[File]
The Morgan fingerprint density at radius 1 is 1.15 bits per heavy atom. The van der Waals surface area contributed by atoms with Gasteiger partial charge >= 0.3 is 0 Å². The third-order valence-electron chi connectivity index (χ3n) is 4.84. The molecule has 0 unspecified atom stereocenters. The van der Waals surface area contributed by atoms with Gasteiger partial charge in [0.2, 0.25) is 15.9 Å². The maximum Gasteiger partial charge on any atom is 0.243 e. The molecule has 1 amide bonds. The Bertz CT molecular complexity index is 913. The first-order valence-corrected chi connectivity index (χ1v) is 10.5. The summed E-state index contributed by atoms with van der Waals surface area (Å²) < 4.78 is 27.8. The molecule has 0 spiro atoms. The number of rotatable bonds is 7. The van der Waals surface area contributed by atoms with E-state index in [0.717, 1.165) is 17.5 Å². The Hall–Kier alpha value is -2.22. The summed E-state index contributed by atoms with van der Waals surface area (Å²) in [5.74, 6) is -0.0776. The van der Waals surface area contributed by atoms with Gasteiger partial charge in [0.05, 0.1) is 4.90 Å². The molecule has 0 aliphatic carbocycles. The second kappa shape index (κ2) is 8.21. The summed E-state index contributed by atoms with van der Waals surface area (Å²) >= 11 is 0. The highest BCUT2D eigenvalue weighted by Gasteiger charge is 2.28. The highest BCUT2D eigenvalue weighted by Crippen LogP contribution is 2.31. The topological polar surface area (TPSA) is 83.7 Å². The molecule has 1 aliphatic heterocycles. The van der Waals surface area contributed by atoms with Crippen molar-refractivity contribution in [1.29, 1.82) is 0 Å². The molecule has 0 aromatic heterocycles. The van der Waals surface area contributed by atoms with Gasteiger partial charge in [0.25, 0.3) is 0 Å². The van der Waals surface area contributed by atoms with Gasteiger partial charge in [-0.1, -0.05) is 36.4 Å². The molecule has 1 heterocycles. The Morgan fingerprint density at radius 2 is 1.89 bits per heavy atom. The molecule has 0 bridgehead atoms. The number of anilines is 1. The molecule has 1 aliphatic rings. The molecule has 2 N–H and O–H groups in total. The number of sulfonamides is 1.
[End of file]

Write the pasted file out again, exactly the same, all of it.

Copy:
The Morgan fingerprint density at radius 1 is 1.15 bits per heavy atom. The van der Waals surface area contributed by atoms with Gasteiger partial charge >= 0.3 is 0 Å². The third-order valence-electron chi connectivity index (χ3n) is 4.84. The molecule has 0 unspecified atom stereocenters. The van der Waals surface area contributed by atoms with Gasteiger partial charge in [0.2, 0.25) is 15.9 Å². The maximum Gasteiger partial charge on any atom is 0.243 e. The molecule has 1 amide bonds. The Bertz CT molecular complexity index is 913. The first-order valence-corrected chi connectivity index (χ1v) is 10.5. The summed E-state index contributed by atoms with van der Waals surface area (Å²) < 4.78 is 27.8. The molecule has 0 spiro atoms. The number of rotatable bonds is 7. The van der Waals surface area contributed by atoms with E-state index in [0.717, 1.165) is 17.5 Å². The Hall–Kier alpha value is -2.22. The summed E-state index contributed by atoms with van der Waals surface area (Å²) in [5.74, 6) is -0.0776. The van der Waals surface area contributed by atoms with Gasteiger partial charge in [0.05, 0.1) is 4.90 Å². The molecule has 0 aliphatic carbocycles. The second kappa shape index (κ2) is 8.21. The summed E-state index contributed by atoms with van der Waals surface area (Å²) >= 11 is 0. The highest BCUT2D eigenvalue weighted by Gasteiger charge is 2.28. The highest BCUT2D eigenvalue weighted by Crippen LogP contribution is 2.31. The topological polar surface area (TPSA) is 83.7 Å². The molecule has 1 aliphatic heterocycles. The van der Waals surface area contributed by atoms with Crippen molar-refractivity contribution in [1.29, 1.82) is 0 Å². The molecule has 0 aromatic heterocycles. The van der Waals surface area contributed by atoms with Gasteiger partial charge in [0.25, 0.3) is 0 Å². The van der Waals surface area contributed by atoms with Gasteiger partial charge in [-0.1, -0.05) is 36.4 Å². The molecule has 1 heterocycles. The Morgan fingerprint density at radius 2 is 1.89 bits per heavy atom. The molecule has 0 bridgehead atoms. The number of anilines is 1. The molecule has 1 aliphatic rings. The molecule has 2 N–H and O–H groups in total. The number of sulfonamides is 1.